When it comes to termites, we’re not sure what grosses us out more. As if discarded wings and droppings aren’t bad enough, you can actually hear termites munching the wood inside of your walls. Termites are noisy eaters, so if you hold your ear up to the wall you will probably hear them chewing away at your home. Soldier termites will also hit their heads against the wood and shake their bodies when they feel danger is eminent. This helps warn the colony against a potential threat. Interestingly enough, termites are very sensitive, and can sense vibrations and noises using the organs at the base of their antennae and in their legs. So if they feel you coming, you may be able to hear soldier termites alerting the rest of the colony.
If you sense that your walls or structure is damaged by termites, try tapping on the wood. Wood that sounds hollow may indicate termite damage. If that’s the case, remember to be careful! Damaged floors or structural supports could result in unsafe living conditions if termites aren’t removed and the wood isn’t repaired immediately.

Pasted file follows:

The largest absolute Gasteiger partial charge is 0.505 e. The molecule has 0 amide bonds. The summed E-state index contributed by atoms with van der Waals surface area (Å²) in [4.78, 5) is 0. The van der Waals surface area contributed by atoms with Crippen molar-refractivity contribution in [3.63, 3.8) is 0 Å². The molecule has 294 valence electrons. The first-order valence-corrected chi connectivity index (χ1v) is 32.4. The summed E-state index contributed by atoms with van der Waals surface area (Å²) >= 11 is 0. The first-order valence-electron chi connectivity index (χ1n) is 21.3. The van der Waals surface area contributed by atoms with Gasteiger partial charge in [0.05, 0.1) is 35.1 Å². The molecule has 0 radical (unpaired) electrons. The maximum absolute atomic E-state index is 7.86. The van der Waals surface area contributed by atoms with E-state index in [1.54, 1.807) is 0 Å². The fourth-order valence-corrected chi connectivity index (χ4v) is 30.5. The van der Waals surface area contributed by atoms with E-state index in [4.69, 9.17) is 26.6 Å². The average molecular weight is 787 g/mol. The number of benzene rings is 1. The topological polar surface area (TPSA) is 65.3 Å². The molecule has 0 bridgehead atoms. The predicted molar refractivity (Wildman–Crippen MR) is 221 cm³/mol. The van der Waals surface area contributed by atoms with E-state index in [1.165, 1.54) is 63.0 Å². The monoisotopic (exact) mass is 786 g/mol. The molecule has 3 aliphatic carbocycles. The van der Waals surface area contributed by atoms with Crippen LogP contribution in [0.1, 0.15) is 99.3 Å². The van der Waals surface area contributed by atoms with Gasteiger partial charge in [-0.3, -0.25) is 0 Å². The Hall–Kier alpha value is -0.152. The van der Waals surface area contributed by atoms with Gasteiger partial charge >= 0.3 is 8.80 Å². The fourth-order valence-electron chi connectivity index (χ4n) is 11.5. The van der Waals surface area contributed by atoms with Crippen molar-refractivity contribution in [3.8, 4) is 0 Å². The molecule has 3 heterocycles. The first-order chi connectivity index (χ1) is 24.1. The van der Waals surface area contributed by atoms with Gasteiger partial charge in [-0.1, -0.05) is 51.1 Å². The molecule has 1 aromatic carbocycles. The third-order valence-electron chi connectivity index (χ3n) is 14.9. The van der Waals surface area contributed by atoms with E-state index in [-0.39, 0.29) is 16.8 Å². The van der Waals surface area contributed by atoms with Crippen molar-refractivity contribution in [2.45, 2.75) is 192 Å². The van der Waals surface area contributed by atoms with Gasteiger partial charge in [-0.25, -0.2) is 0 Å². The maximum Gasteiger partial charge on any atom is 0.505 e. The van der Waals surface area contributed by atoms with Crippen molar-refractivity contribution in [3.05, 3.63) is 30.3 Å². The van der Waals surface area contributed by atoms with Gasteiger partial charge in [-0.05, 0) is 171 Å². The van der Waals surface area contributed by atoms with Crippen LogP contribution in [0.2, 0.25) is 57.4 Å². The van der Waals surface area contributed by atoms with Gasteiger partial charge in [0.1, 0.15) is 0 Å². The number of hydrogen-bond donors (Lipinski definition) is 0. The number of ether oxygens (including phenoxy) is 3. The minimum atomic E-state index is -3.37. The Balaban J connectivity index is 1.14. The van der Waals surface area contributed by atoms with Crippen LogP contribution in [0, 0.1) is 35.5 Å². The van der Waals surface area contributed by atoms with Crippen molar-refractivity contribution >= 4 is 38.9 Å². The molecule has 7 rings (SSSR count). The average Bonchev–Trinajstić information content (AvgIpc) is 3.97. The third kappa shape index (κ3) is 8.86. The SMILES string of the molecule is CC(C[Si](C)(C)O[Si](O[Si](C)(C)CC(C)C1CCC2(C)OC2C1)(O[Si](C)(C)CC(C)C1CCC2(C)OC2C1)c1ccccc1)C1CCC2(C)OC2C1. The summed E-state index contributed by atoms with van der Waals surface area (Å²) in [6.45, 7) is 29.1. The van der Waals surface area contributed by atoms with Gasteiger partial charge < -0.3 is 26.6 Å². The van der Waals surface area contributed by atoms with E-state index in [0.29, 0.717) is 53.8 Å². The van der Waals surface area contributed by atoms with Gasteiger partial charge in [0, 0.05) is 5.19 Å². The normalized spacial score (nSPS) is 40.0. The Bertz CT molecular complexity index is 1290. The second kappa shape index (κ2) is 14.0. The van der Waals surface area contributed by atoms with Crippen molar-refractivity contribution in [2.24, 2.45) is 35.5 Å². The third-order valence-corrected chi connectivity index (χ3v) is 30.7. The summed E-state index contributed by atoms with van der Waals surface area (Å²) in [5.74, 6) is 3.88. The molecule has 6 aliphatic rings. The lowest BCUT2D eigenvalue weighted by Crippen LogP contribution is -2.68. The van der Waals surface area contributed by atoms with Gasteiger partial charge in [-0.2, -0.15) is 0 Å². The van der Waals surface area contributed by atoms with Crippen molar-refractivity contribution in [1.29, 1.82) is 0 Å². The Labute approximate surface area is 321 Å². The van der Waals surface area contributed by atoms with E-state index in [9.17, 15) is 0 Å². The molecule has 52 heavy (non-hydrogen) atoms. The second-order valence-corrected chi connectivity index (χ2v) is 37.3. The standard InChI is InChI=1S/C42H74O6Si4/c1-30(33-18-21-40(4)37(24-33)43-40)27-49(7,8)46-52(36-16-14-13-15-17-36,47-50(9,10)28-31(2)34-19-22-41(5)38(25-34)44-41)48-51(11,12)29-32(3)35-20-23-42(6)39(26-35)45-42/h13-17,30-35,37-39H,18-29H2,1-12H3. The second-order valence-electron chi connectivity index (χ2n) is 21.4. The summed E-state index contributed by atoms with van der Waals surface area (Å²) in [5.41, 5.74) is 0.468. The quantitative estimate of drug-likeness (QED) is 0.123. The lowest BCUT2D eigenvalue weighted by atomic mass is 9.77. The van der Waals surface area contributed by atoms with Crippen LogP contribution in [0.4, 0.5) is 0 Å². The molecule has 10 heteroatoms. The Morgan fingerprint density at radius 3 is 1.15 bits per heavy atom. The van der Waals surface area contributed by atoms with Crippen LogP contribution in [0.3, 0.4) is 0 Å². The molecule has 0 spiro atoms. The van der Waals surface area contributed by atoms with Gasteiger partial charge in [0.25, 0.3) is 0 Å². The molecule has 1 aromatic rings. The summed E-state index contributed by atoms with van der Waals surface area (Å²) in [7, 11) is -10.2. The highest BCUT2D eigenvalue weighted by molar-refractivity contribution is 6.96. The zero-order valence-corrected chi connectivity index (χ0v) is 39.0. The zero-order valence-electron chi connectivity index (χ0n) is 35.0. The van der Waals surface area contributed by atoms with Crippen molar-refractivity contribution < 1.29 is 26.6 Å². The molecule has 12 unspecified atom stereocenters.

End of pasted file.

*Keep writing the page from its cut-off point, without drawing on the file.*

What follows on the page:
If you locate termites in your home, don’t wait until it’s too late to call a pest removal expert. At Killingsworth, we specialize in termite control, so we’ll be able to treat and remove termites quickly, while preserving the integrity of your home. While we can’t reverse the damage termites cause, we can help prevent it and protect your home. We know the tell-tale signs of termites like the back of our hand, so we can find them, treat them, and allow you to get one step closer to restoring your home. It’s estimated that termites cause over $5 billion in property damage in the U.S. every year. Don’t let your home fall victim to termite damage! Let us help protect you and your home from termites — schedule an inspection with us today.
Content was originally published on May 2, 2016. Content was refreshed on August 13, 2019.